posted October 9th, 2009; last edited November 18th, 2010 –– David Sibley

Savannah Sparrow Passerculus sandvicensis

Subspecies

Corrections and updates to the Guide:

In WA all birds are in between reddish and grayish types shown in the Sibley Guide; coastal breeders dark-striped but not as extreme as beldingi, interior birds close to grayish type; some large Aleutian breeders winter on coast. (fide D. Paulson).

Identification of Belding’s Savannah Sparrow

“…in many ways intermediate between northern [typical] and “Large-billed” Savannah Sparrows. …alongside the migratory northern subspecies the Belding’s Savannah Sparrows in southern California seem quite distinctive.”

Subspecies illustrated in the Sibley Guides

Typical P. s. savanna group

Ipswich P. s. princeps

Belding’s P. s. beldingi

Aleutian P. s. sandwichensis group

Large-billed Sparrow P. s. rostratus group

The five subspecies groups listed above are illustrated in the Sibley Guide, representing a widespread continental or “typical” form and four other recognizable populations with restricted ranges. Variation in this species is considerable with about 25 named subspecies across North America.

Most variation is clinal, however, and only a few subspecies and subspecies groups are really distinguishable. In general subspecies in the east and in humid Pacific coastal areas are more rufous, while those in the drier interior are gray, but there is considerable variation and I found it difficult to separate broad eastern and western groups among the continental birds.

Of the groups recognized here the most distinctive in plumage, structure, voice and DNA is the Large-billed group, which has been proposed for species status. In the past Ipswich has been considered a separate species, a treatment supported by its isolation during the breeding season and clearly different size and plumage, but this subspecies apparently interbreeds freely with mainland birds when they come in contact.

References:

Rising 2010. The Many Savannah Sparrows. Birding 42(6): 44-55.
www.aba.org/birding/v42n6p44.pdf

2 comments to Savannah Sparrow

  • Chris

    Hey David,

    I have a question concerning the ID of Savannah Sparrows in flight. There seems to be no good references to identifying sparrows in flight and your field guide to North American birds is the only book that mentions anything specific about their flight pattern. What exactly do you mean when you say “flight bounding, buoyant unlike other grass sparrows. Maybe it is just me but the words bounding and buoyant contradict eachother and leave me wondering. The reason I ask is because I am currently working on a project in Saskatchewan nest searching for various grassland birds and the 2 species that are of the most difficulty identifying when flushing from the nest are Baird’s and Savannah Sparrow. Most of the time Savannah’s will stick around and Baird’s will just take off, but this is not always the case. I would really appreciate it if you could give me some ID tips on how to distinguish these two birds in flight reliably.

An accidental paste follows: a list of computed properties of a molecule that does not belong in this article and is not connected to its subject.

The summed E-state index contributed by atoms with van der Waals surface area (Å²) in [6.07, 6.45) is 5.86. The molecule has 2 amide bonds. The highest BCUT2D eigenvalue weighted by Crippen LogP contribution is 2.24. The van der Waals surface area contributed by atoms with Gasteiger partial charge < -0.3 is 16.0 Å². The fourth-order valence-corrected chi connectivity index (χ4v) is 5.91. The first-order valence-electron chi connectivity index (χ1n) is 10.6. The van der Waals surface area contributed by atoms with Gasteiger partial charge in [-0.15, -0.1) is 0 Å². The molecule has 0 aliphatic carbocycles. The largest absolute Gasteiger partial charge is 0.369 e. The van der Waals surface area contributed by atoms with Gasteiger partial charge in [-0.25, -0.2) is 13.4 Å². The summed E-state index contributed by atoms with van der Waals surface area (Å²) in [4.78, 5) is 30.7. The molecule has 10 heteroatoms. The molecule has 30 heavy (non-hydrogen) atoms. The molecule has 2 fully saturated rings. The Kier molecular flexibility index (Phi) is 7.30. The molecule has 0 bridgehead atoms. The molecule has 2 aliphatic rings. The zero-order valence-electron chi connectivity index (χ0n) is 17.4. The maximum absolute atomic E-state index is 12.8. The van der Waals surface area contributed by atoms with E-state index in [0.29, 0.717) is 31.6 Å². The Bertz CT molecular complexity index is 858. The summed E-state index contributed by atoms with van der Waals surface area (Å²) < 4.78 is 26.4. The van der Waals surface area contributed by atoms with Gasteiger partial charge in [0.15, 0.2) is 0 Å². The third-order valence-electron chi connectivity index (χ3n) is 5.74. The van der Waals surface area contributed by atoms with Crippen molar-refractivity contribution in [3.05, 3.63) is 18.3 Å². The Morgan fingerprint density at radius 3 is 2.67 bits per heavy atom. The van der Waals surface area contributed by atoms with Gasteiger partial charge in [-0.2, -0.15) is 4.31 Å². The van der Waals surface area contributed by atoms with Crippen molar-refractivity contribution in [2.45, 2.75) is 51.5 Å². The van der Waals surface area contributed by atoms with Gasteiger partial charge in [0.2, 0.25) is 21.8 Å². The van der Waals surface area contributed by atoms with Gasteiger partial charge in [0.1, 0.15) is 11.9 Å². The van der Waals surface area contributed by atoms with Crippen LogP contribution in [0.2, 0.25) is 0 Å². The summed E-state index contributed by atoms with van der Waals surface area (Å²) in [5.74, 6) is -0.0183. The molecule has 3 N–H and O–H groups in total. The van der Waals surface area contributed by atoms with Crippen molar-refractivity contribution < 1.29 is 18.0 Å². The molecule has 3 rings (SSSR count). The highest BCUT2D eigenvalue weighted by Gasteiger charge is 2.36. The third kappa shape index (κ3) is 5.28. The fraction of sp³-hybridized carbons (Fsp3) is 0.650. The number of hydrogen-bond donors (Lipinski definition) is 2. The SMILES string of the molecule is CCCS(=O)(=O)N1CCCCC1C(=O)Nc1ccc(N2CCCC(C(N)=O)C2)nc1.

Thanks a lot
    Chris

    • Hi Chris, This is a really tricky ID problem. What I meant by “flight bounding, buoyant” is that the other grassland sparrows generally seem to fly low and straight with steady rapid wingbeats, like bumblebees, while Savannahs often fly higher with more swooping (bounding) and seem more comfortable in the air, with streamlined body and relatively pointed wings. Another thing I’ve noticed is that Savannahs often sit up in view on a weed or fence, while others like Baird’s and Grasshopper usually dive back into the grass. This is all subtle and obviously there are lots of exceptions – Savannahs can look stocky and clumsy and sometimes fly low and straight and dive into the grass (and they probably do this more often when flushed from a nest), and Baird’s can look pretty long-winged and sleek and may fly higher and land in view. Most of my experience trying to distinguish them is in Arizona in winter, where I was reduced to trying to get a good look at the head pattern of the flying bird through binoculars. The bright white belly and undertail coverts of Savannah often show well as they take off, and other species are less white there (but maybe that’s just because Savannahs tend to fly higher and show the belly more). I would suggest watching for differences in overall patterns of dark and light, maybe Baird’s has a paler head overall? or some contrast between nape, back, rump, or tail that differs from Savannah? Some careful study might lead to discoveries. Good luck with it!

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